Indigenous communities are at the forefront of climate resilience

Sponsored content: Indigenous communities have a vital role in developing climate resilience projects, using deep knowledge of environmental cycles

Fort William First Nation, an Ojibwa First Nation reserve in Ontario, Canada (Photo: Tony Webster/Flickr)


The impacts of climate change on Indigenous peoples are wide and immediate.

Indigenous land encompasses about 22% of the world’s surface and overlaps with areas that hold 80% of Earth’s biodiversity.

Hunters, fishers, herders, farmers, and wild harvesters, indigenous communities depend intimately on this ecological richness for their economic, social, and cultural well-being. This makes them especially sensitive to the effects of extreme weather events such as floods, droughts, heatwaves, wildfires, and cyclones. And at the same time, it makes them powerful actors in the fight against climate change.

For Indigenous peoples in eastern Canada, rising sea levels have led to the salination of freshwater, which in turn affects food security and traditional medicines. In the north, temperature rise has seen disappearing ice roads not only threaten transport systems, but also create profoundly negative impacts on the mental health of increasingly isolated communities.

Additionally, through colonisation, “communities were rounded up and put onto reserve systems,” said Eriel Deranger, executive director of Indigenous Climate Action (ICA). “Climate change has not just destabilised the local biospheres, it’s led to communities needing to move, but because of colonial structures, we’ve been unable to move our communities.”

To combat this “underpinning of imbalance,” Deranger believes that Indigenous knowledge must be at the centre of the climate action discussion. “Many of the richest biodiverse regions are protected largely in part because of the resistance by Indigenous communities to those regions,” she said.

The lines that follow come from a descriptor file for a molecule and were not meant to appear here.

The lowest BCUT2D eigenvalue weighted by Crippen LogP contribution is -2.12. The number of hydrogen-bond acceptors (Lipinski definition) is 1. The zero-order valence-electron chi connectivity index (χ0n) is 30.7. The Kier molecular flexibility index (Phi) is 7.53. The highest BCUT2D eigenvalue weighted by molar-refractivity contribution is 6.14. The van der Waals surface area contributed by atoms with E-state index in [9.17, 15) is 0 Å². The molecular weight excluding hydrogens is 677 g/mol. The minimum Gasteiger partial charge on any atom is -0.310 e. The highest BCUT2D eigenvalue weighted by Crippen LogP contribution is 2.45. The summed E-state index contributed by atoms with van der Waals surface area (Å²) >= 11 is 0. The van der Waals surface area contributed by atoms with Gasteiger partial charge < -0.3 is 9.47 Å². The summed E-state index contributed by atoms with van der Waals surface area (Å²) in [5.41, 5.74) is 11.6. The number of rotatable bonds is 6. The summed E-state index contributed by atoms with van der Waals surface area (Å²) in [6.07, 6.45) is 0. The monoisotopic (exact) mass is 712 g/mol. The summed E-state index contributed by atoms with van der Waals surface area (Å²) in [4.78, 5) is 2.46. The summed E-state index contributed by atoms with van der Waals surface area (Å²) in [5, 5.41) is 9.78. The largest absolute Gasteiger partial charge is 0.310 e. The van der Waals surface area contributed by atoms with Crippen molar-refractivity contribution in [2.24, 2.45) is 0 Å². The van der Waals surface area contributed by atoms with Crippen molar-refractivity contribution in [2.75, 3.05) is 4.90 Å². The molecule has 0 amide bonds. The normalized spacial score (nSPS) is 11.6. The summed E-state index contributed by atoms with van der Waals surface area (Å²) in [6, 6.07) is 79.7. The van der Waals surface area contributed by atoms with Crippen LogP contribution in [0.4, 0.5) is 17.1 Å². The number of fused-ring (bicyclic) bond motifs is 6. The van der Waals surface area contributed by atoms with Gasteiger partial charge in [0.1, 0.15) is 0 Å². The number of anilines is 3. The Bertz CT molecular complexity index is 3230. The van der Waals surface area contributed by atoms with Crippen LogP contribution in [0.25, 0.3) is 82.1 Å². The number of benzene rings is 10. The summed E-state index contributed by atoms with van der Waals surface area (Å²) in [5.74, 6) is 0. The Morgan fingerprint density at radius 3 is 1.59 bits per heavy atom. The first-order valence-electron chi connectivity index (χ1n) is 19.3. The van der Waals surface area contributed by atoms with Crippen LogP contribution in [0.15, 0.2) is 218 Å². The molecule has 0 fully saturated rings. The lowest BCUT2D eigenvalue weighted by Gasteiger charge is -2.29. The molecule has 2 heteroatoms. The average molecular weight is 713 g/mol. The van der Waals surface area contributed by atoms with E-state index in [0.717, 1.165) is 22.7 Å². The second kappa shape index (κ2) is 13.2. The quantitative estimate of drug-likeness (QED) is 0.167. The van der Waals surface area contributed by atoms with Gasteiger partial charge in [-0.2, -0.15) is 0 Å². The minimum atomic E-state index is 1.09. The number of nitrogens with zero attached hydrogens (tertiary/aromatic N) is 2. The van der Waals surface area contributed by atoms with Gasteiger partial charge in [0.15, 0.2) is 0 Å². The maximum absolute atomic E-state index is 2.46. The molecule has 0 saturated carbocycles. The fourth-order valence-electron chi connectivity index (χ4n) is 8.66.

It is a close relationship with the environment, and deeply spiritual, cultural, social, and economic connections with that environment, that makes Indigenous peoples uniquely positioned to anticipate, prepare for, and respond to the impacts of climate change.

Indigenous science is based on building deep, long-term connections with the natural world. “You learn to have a different relationship with the environment, it exposes to you a different way of seeing and relating to the world,” Deranger said.

“It’s critical to have that lens,” she added. “Without that connection to the natural world, we’re doomed to repeat this again.”

The ICA works across Canada to raise Indigenous voices on climate change and is currently developing a toolkit to help Indigenous communities plan climate action together. “The best way for us to build the capacity of our people is through gatherings. It’s part of our cultural makeup, we ground a lot of our work in creating space for gatherings to foster a network of indigenous climate champions,” said Deranger.

Using the toolkit, ICA and its local partner group Dene Nahjo are working with Arctic Indigenous communities to host dialogues and gatherings to build community-driven plans for climate action. The workshops are designed to highlight the importance of the unique Arctic knowledge held by the Dene and other Northern peoples. They also centre Indigenous peoples’ rights and values in developing climate solutions.

In other places across the world, Indigenous knowledge has been effective in developing measures to cope with climate hazards. For example, Inca traditions of crop diversification to strengthen knowledge of genetic diversity and, in the Sahel, the use of water-harvesting strategies and weather forecasting.

“Indigenous peoples are repositories of learning and knowledge about how to cope successfully with local-level climate change and respond effectively to major environmental changes such as natural disasters,” said Myrna Cunningham Kain, chair of the Pawanka Fund.

The Pawanka Fund helps communities across the world to build resilience by promoting and supporting the participation of Indigenous peoples in public policies, strategies, and other decision-making spaces. They also fund Indigenous-led plans and projects for adaptation to and mitigation of climate change.

With funding from the Climate Justice Resilience Fund, they are conducting two special calls for proposals on Indigenous-led approaches to resilience during 2019 and 2020. The fund has a transformational vision for these calls.

“Resilience is no longer just about absorbing shocks, but also about harnessing the changes triggered by external stresses to catalyse the evolution of the social-ecological system in question,” said Cunningham.

“Indigenous knowledge is key in building climate change resilience because it includes the interrelationship between diverse aspects: human being, Mother Earth, and cosmos,” she added. “Indigenous peoples have been living in the same territories and ecosystems for centuries and are the best experts in knowing environmental cycles and processes.”

This post was sponsored by the Climate Justice Resilience Fund. See our editorial guidelines for what this means.